Lettings fees ban comes into force

Hirwuan Street Cathays: New roads to have Welsh language names to reflect their heritage. Source: Colin Smith

by Charlotte King

Three months after its implementation in England, the ban on lettings fees has come into force in Wales in time for new and returning students who will be seeking property arrangements over the coming year.

Earlier this year, the Welsh Assembly passed a law stating landlords and letting agents could face a fixed penalty notice of £1,000 if they are caught trying to charge tenants for payments which are not ‘permitted’ under this new legislation in an effort to protect tenants.

This means that tenants in Wales can no longer be charged for signing a contract, renewing a tenancy, or having an accompanied viewing, for example. According to a press release from the Welsh Government, landlords and letting agents are only legally allowed to charge tenants for rent, security deposits, holding deposits payments when a tenant breaches a contract, and payments regarding council tax, utilities, television licence or communication services. The Government also states the new law will ensure the prompt repayment of deposits.

It is anticipated that this new legislation could see tenants saving £200 on what Cardiff Central AM Jenny Rathbone calls “extortionate fees”. The AM says she has been campaigning for a ban on lettings fees in Wales since 2016 and that this new ban “will make a huge difference to young people…[It] will ensure they feel they are not taken advantage of in case of future disputes with their letting agencies.”

CPS Homes, a popular lettings agency amongst students, have called this ban the “biggest change to hit the lettings industry in decades” and have said that it will affect agents “massively”, estimating that lettings agents across England and Wales will collectively lose almost £200m in fees within one year of the new legislation being implemented. CPS state they will now have no choice but to “increase [their] fees to new and existing landlord clients”. There is a potential this could lead to increased rent prices.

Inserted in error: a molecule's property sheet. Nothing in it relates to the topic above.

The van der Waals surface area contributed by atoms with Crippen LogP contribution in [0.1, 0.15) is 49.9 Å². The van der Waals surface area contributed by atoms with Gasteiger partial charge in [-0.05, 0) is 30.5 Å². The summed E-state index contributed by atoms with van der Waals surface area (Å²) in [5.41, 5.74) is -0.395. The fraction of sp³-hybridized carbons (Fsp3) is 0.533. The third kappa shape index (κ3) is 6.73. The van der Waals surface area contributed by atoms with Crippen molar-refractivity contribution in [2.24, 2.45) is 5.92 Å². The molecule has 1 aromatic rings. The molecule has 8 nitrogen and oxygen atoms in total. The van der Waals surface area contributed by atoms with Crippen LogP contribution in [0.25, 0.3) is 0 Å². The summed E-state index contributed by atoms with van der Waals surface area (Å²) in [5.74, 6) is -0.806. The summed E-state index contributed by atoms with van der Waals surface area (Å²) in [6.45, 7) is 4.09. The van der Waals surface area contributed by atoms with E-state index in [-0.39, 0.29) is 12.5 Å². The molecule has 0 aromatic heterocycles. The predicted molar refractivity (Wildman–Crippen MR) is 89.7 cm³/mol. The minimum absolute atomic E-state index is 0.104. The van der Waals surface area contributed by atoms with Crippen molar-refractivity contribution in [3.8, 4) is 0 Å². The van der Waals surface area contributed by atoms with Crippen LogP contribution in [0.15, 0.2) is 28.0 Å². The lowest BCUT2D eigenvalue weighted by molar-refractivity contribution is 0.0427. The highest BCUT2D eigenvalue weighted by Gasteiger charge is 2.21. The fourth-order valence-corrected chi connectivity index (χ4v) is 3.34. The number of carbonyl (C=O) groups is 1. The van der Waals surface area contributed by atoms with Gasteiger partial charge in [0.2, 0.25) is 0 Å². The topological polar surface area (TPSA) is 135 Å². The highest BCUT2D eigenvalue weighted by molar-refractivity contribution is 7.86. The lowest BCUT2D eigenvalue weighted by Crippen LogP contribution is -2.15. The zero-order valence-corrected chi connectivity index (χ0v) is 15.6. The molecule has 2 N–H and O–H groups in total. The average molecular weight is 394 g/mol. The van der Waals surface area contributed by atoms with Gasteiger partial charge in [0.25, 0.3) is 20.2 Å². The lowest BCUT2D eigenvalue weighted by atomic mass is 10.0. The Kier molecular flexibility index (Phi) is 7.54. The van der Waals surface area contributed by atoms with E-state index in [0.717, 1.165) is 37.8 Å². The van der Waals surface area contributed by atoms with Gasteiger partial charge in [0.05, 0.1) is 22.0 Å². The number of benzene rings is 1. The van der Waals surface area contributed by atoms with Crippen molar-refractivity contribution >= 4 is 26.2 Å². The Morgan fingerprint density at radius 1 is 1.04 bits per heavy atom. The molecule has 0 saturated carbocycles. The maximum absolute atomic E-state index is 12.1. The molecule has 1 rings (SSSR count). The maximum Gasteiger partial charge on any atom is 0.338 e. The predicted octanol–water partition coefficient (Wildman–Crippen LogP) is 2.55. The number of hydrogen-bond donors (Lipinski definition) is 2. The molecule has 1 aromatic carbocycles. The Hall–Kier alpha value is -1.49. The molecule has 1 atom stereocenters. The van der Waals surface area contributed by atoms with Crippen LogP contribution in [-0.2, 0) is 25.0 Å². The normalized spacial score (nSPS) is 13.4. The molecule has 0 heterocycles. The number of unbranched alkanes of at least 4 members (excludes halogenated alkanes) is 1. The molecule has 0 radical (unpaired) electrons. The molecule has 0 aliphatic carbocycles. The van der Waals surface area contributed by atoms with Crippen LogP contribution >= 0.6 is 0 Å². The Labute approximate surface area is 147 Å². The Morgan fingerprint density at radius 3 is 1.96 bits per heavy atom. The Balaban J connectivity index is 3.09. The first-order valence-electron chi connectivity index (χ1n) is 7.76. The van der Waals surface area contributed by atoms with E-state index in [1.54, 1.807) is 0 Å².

Daniel Carroll, a former Cardiff University student, told Gair Rhydd of his experience getting his deposit back before the ban which hopes to make deposit returns easier for future tenants.

Daniel said, “After my tenancy had finished, I emailed every couple of weeks asking about my deposit and when it was being returned. The replies were simply delaying tactics until the cut-off date for independent adjudication had been reached.

“[The estate agent] then sent me a letter stating they were taking my entire deposit! I went to the SU for advice and took [the estate agent] to a small-claims court…I fully support any law that limits [estate agents’] power and expands tenants’ rights in what is an extremely predatory market.”

Another student told Gair Rhydd that throughout two years of living private accommodation, they have paid over £200 in agency fees to letting agents.

Deputy Housing Minister and Local Government Minister Hannah Blythyn has said the Welsh Government understands adjustments will need to be made by landlords and letting agents to ensure they can comply with the change, however the Government “[wants] to see this important legislation come into force” before the start of autumn term in Wales.

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